Kebari & Fly Tying

A Top to Bottom Tenkara Fly Box

I’m not a “match the hatch” angler. Instead of mimicking the exact meal that a trout may be looking for, I’m looking to put “something tasty” into whatever water column depth the fish is paying attention to. The idea behind this box was to create a broad capability that can target all levels of the water column in a reasonably buggy way.

You won’t see any kebari in this box. It’s not a snub to kebari patterns… I selected all these flies from a vendor who’s modest offering of kebari was out of stock when I placed the order. I don’t feel that I lost much capability in selecting western patterns. The sole concession is that it left me unable to fish the sakasa pulse technique. All the unweighted patterns are perfectly suited for traditional tenkara manipulations and technique otherwise. I’ve never noticed a difference in catch rates between sakasa (forward sweep) or jun (rearward sweep) hackles, so to me they are interchangeable. What is not interchangeable is the utility of the futsu (neutral) stiff hackles for working the film.

This box is an attempt to create a balanced mix of opposites – colors that are light/dark/natural/loud, visual profiles that are slim, medium, or large, with weighted or unweighted options. In many cases, I chose the pattern because it is basic, and be adjusted by stripping or clipping parts of it away to change its look. I can also quickly apply color to a fly with Sharpie markers, allowing me to darken the pattern or add an attention-grabbing hotspot.

<strong>1. Orange and Partridge #14</strong>
1. Orange and Partridge #14

A slim profile with an almost natural color. I consider it to be a “medium light” shade and can darken the body or hackle with a Sharpie if needed. Riding the film in a dead drift or skittered across the top with some action, I’m usually fishing it within the upper 6 inches of the water column, and rarely deeper than a few feet. I’d throw this fly where the fish are oriented upwards in slow to moderate currents and relatively clear water. The hackle can be stripped away to result in a very simple nymph/midge. Its smaller profile and natural colors make it easier to lose in very fast or dark water.

<strong>2. Shakey Bakey #14</strong>
2. Shakey Bakey #14

A similar profile with louder colors. It gets fished the same way as the O&P, but the high visibility tones are useful in fast water or on overcast days. The pattern can be adjusted down to a nymph/midge by clipping the tail or hackle. These could be darkened as needed, but I’ve never encountered a situation where that seemed necessary.

<strong>3. Adams Trude #14</strong>
3. Adams Trude #14

This dark natural with a Jun hackle is all about fishing the surface in faster water. The stiffer collar keeps it riding high. The white wing helps keep it in sight but can be easily removed or darkened if needed. Like the soft hackles above, it can be trimmed down to a simple bug.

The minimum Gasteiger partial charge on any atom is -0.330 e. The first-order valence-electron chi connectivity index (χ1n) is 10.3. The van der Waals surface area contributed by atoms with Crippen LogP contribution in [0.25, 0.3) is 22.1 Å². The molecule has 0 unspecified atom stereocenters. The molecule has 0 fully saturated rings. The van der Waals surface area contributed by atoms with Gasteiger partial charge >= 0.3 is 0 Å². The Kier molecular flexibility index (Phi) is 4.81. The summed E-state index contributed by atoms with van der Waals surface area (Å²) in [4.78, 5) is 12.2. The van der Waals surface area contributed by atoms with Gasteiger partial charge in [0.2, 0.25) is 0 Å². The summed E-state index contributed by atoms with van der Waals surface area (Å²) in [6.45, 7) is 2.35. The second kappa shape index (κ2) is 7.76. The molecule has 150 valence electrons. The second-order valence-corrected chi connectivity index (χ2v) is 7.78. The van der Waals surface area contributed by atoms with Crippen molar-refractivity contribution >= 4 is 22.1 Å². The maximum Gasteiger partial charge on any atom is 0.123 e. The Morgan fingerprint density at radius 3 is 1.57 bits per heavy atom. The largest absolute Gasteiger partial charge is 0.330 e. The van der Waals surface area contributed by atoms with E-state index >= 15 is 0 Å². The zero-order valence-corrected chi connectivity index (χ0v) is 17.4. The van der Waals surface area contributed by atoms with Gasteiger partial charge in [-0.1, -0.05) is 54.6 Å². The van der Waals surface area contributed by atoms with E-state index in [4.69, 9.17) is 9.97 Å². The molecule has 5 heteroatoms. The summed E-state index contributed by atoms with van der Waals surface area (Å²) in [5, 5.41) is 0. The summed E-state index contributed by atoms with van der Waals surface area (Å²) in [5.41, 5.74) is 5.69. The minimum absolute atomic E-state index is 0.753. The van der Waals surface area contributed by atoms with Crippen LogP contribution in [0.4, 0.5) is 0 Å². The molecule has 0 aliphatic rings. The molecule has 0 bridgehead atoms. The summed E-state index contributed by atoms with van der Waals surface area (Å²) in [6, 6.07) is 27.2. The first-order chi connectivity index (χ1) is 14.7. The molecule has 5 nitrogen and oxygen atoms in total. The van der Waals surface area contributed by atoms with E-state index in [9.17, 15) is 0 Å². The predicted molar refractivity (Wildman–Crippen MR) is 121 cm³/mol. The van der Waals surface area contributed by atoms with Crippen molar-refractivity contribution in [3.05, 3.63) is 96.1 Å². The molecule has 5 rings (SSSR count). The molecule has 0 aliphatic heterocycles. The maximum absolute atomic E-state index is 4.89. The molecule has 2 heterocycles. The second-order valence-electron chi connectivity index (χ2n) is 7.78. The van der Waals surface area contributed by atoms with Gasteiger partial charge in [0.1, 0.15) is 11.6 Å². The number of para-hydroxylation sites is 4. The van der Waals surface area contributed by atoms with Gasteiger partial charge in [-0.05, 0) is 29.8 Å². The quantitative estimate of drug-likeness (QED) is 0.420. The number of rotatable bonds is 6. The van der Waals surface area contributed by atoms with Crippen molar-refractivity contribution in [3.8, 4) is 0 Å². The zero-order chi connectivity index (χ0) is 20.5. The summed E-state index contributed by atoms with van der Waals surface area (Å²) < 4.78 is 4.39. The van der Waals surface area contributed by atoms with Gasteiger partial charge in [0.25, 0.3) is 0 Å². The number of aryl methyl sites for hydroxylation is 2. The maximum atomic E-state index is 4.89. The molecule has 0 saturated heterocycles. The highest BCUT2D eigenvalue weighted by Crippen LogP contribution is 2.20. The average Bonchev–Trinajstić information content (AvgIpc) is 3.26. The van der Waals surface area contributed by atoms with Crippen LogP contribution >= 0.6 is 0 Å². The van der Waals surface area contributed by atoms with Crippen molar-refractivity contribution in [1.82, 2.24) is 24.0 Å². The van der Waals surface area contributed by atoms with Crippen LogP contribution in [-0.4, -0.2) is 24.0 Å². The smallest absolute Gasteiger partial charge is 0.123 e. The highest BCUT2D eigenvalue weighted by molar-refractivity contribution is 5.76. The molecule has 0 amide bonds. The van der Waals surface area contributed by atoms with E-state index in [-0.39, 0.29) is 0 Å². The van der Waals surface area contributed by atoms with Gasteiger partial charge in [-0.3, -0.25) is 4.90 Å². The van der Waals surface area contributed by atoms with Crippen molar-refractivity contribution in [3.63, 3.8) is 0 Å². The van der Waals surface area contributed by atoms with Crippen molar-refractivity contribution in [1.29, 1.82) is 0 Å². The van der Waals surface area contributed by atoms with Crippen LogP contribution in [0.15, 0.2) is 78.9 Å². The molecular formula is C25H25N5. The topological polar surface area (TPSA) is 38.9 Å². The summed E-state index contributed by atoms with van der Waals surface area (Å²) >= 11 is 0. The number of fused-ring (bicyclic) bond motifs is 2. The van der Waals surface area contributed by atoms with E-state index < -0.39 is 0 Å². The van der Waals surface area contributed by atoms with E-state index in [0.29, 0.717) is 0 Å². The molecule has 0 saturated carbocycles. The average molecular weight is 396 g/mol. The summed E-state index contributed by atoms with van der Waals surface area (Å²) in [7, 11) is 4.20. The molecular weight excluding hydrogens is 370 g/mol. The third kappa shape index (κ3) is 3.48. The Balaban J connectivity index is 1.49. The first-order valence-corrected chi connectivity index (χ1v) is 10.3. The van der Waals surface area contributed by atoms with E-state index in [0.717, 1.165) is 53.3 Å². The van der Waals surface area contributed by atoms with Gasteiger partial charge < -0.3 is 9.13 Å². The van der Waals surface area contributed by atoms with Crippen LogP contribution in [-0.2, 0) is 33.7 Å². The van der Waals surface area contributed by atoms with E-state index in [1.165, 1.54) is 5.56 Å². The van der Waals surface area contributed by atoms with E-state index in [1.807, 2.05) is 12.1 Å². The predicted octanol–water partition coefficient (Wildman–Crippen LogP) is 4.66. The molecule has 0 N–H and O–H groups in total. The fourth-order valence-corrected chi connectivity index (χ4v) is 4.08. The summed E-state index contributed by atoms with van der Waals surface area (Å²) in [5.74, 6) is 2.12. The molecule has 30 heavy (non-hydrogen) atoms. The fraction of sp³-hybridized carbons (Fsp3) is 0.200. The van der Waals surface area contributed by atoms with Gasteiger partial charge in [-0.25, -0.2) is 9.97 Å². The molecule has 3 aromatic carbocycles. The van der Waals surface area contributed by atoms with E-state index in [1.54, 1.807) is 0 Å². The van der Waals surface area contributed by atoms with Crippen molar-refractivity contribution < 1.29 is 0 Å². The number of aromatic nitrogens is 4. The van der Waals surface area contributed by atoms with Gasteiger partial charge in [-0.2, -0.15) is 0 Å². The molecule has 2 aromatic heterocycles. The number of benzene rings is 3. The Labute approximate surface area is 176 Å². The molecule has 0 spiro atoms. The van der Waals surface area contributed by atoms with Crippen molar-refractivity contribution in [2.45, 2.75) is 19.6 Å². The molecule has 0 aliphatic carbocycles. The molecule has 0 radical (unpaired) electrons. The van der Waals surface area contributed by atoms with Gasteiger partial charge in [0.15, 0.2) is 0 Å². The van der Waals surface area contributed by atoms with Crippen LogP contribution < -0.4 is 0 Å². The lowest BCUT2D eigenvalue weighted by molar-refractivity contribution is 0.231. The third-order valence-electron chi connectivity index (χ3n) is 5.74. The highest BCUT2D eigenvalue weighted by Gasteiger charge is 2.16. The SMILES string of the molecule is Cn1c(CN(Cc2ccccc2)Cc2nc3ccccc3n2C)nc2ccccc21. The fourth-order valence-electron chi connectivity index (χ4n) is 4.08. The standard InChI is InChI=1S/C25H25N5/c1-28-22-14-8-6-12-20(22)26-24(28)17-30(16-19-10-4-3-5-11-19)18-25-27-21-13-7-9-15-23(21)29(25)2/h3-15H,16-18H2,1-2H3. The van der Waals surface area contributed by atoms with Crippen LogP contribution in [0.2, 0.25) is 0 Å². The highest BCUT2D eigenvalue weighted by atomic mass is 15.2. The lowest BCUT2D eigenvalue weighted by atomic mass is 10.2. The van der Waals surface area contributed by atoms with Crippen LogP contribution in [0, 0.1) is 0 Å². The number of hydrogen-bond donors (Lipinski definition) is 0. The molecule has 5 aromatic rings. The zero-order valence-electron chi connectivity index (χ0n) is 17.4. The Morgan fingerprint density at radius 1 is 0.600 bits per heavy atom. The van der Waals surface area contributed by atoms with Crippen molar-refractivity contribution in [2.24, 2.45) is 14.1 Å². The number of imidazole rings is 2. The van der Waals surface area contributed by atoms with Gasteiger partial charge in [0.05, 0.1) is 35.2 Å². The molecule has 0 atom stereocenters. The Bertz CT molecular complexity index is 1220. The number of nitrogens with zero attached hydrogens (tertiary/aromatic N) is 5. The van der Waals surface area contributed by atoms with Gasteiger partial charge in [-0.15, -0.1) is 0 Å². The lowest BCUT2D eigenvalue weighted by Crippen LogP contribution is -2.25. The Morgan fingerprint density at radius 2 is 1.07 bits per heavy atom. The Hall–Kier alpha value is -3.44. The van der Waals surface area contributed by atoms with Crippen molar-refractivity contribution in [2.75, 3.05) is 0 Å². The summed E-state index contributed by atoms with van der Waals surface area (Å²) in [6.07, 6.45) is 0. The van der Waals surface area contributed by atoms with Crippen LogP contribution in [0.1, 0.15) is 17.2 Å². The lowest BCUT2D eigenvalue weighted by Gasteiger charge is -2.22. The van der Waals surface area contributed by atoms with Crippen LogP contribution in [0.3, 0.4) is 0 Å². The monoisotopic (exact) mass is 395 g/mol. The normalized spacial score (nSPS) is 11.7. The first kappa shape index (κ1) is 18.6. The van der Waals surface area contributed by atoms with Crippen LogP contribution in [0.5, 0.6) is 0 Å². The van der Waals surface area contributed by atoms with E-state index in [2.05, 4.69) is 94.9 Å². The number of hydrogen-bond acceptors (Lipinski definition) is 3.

<strong>4. Blonder Wulf #14</strong>
4. Blonder Wulf #14

A light natural that makes an excellent stand in for the ubiquitous caddis. Almost always fished in the film or broken water. I’ll sometimes prune it up for a slimmer profile, or add a hotspot with a Sharpie, but most often I throw it just as it is.

<strong>5. Pass Lake #14</strong>
5. Pass Lake #14

Jack of all trades, this classic can do just about anything the four other wet patterns can do. Adding a bright Sharpie hotspot to the tail is good way to add color, and it could always be deconstructed if needed. I like to start it with a dead drift and move into increasingly dynamic presentations, focusing on the top 12 inches of water. I’m yet to find a stream where trout won’t take this fly. If I could only fish one pattern for the rest of my life, it would be an orange, red, or neon green tailed version of the Pass Lake.

<strong>6. Euro Hare’s Ear #14</strong>
6. Euro Hare’s Ear #14

Slim, dark or light natural, and tungsten. Nothing to adjust. Fished like any nymph in just about any water. Boring and reliable.

<strong>7. Bread and Butter #14</strong>
7. Bread and Butter #14

Same as above… Nothing to adjust. Fished like any nymph in just about any water. Boring and reliable.

<strong>8. Blowtorch #14</strong>
8. Blowtorch #14

Medium profile, loud color. You can clip the tail to tone it down a bit, which leaves you with a peacock hurl thorax soft hackled beadhead with a hotspot collar. I’ll typically choose this in fast or stained streams. It’s probably too much on sunny days in clear water.

<strong>9. Big Ugly #10</strong>
9. Big Ugly #10

Larger profile, natural. I’ve really come to depend on larger nymphs for “searching patterns”. It’s not quite a streamer but big enough to be easily seen. Whether on a tight line drift or fished aggressively, I typically move larger fish in mediocre conditions when I offer them a meal worth moving for. This pattern has a larger profile but keeps the overall size and weight within a package easily manageable by most fixed line rods. I usually go as large as #8 when filling this role.

<strong>10. Baby Bugger #10</strong>
10. Baby Bugger #10